Reablement in a small municipality, a survival analysis
Peer reviewed, Journal article
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OriginalversjonBMC Health Services Research. 2021, 21, . 10.1186/s12913-021-06910-6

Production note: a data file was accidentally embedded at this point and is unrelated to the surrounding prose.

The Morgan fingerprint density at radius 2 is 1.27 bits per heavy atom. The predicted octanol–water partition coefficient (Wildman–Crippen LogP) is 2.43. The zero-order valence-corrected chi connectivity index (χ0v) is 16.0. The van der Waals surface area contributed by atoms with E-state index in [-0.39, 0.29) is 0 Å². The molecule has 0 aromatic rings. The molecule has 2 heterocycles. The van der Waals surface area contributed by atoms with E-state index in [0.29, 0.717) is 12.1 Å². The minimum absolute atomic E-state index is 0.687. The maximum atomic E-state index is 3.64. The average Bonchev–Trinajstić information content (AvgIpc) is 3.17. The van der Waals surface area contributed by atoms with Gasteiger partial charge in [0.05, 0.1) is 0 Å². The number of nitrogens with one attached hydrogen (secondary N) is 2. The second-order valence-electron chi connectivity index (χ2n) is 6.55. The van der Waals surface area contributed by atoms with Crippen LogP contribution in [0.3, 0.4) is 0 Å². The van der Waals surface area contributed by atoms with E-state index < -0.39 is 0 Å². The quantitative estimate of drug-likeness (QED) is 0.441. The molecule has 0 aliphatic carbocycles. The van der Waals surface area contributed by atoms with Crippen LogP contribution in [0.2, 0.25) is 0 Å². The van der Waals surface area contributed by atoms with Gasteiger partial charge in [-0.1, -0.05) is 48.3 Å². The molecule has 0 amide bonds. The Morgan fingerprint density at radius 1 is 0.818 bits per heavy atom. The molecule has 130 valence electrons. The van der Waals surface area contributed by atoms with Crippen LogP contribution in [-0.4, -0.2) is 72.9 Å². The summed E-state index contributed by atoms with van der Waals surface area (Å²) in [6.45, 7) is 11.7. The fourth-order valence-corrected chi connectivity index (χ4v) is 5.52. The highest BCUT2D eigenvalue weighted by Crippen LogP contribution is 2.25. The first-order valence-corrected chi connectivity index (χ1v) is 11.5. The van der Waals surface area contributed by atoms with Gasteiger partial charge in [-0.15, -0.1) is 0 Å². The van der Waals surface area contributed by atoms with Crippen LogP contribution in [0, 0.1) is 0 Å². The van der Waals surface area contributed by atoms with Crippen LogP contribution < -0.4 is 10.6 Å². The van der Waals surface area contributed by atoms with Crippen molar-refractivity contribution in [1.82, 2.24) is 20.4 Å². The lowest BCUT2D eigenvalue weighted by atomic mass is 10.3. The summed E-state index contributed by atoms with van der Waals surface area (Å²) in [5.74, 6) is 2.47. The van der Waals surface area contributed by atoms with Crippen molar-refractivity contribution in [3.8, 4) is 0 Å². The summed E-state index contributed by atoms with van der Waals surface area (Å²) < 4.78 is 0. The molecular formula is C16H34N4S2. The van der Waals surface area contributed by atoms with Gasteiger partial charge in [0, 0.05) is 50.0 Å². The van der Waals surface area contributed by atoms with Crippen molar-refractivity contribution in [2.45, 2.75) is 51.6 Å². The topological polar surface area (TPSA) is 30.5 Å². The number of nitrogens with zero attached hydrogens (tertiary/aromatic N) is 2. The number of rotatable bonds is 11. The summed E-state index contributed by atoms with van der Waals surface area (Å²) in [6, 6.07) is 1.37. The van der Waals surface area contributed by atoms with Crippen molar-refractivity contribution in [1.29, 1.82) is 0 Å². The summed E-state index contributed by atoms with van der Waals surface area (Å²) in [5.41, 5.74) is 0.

Background Reablement is a municipal service given to patients at home. The purpose of the service is to assist recovery after hospital discharges or other sudden changes in a patient’s functional level. The service is often provided by a team of nurses, physiotherapists, and occupational therapists. The purpose of this paper is to compare users of this service to users who receive traditional home care services. Outcomes to be measured are risk of long-term care and mortality. Methods All users of health and care services in a Norwegian municipality were eligible for inclusion. Data was extracted from the local user administrative database. Users were divided in two groups: those who received reablement and those home care users who did not receive reablement service. Propensity score matching was used to match users based on age, sex, and level of functioning in activities of daily living (ADL). Survival analysis was deployed to test if the reablement users had different risk of becoming long-term care users, and whether the mortality rate differed for this group. Results 153 reablement users were included in the study. These were matched to 153 non-reablement home care users. The groups had similar distributions of age, sex, and level of functioning when starting their service trajectories. Regressions showed that reablement users had lower risk of using long-term care services in the study period (time at risk up to 4 years), and lower mortality. However, none of these estimates were statistically significant. Conclusions The study indicates that the reablement users in one municipality had lower use of long -term care and lower mortality when properly estimated, but numbers were too small for statistical significance to be found.